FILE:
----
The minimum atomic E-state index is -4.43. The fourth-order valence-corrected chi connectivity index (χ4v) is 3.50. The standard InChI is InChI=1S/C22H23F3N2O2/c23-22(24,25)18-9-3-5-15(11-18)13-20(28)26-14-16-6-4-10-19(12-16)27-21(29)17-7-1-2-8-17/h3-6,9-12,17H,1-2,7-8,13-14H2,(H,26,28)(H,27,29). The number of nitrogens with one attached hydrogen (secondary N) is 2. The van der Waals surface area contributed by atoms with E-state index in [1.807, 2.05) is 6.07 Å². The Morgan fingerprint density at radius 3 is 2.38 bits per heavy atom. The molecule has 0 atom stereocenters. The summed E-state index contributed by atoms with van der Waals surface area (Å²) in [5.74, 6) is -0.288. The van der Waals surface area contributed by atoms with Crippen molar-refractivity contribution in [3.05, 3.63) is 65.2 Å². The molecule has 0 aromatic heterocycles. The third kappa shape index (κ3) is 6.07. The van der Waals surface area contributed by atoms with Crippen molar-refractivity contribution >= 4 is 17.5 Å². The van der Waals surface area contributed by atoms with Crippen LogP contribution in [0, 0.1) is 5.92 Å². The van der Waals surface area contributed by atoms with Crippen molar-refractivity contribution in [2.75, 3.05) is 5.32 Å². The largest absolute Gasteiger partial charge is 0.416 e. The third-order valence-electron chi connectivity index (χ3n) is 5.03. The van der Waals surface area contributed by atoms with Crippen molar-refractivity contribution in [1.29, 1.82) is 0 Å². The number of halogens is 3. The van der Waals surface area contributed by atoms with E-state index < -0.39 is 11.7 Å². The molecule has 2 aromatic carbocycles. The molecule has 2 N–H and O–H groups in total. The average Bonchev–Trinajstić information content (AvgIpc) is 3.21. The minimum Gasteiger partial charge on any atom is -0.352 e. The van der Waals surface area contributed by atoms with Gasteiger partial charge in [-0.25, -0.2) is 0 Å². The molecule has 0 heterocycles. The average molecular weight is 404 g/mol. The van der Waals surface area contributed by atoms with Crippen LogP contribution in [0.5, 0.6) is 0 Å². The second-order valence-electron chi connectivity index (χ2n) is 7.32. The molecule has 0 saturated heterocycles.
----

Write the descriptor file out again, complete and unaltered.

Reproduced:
The minimum atomic E-state index is -4.43. The fourth-order valence-corrected chi connectivity index (χ4v) is 3.50. The standard InChI is InChI=1S/C22H23F3N2O2/c23-22(24,25)18-9-3-5-15(11-18)13-20(28)26-14-16-6-4-10-19(12-16)27-21(29)17-7-1-2-8-17/h3-6,9-12,17H,1-2,7-8,13-14H2,(H,26,28)(H,27,29). The number of nitrogens with one attached hydrogen (secondary N) is 2. The van der Waals surface area contributed by atoms with E-state index in [1.807, 2.05) is 6.07 Å². The Morgan fingerprint density at radius 3 is 2.38 bits per heavy atom. The molecule has 0 atom stereocenters. The summed E-state index contributed by atoms with van der Waals surface area (Å²) in [5.74, 6) is -0.288. The van der Waals surface area contributed by atoms with Crippen molar-refractivity contribution in [3.05, 3.63) is 65.2 Å². The molecule has 0 aromatic heterocycles. The third kappa shape index (κ3) is 6.07. The van der Waals surface area contributed by atoms with Crippen molar-refractivity contribution >= 4 is 17.5 Å². The van der Waals surface area contributed by atoms with Crippen LogP contribution in [0, 0.1) is 5.92 Å². The van der Waals surface area contributed by atoms with Crippen molar-refractivity contribution in [2.75, 3.05) is 5.32 Å². The largest absolute Gasteiger partial charge is 0.416 e. The third-order valence-electron chi connectivity index (χ3n) is 5.03. The van der Waals surface area contributed by atoms with Crippen molar-refractivity contribution in [1.29, 1.82) is 0 Å². The number of halogens is 3. The van der Waals surface area contributed by atoms with E-state index < -0.39 is 11.7 Å². The molecule has 2 aromatic carbocycles. The molecule has 2 N–H and O–H groups in total. The average Bonchev–Trinajstić information content (AvgIpc) is 3.21. The minimum Gasteiger partial charge on any atom is -0.352 e. The van der Waals surface area contributed by atoms with Gasteiger partial charge in [-0.25, -0.2) is 0 Å². The molecule has 0 heterocycles. The average molecular weight is 404 g/mol. The van der Waals surface area contributed by atoms with Crippen LogP contribution in [0.5, 0.6) is 0 Å². The second-order valence-electron chi connectivity index (χ2n) is 7.32. The molecule has 0 saturated heterocycles.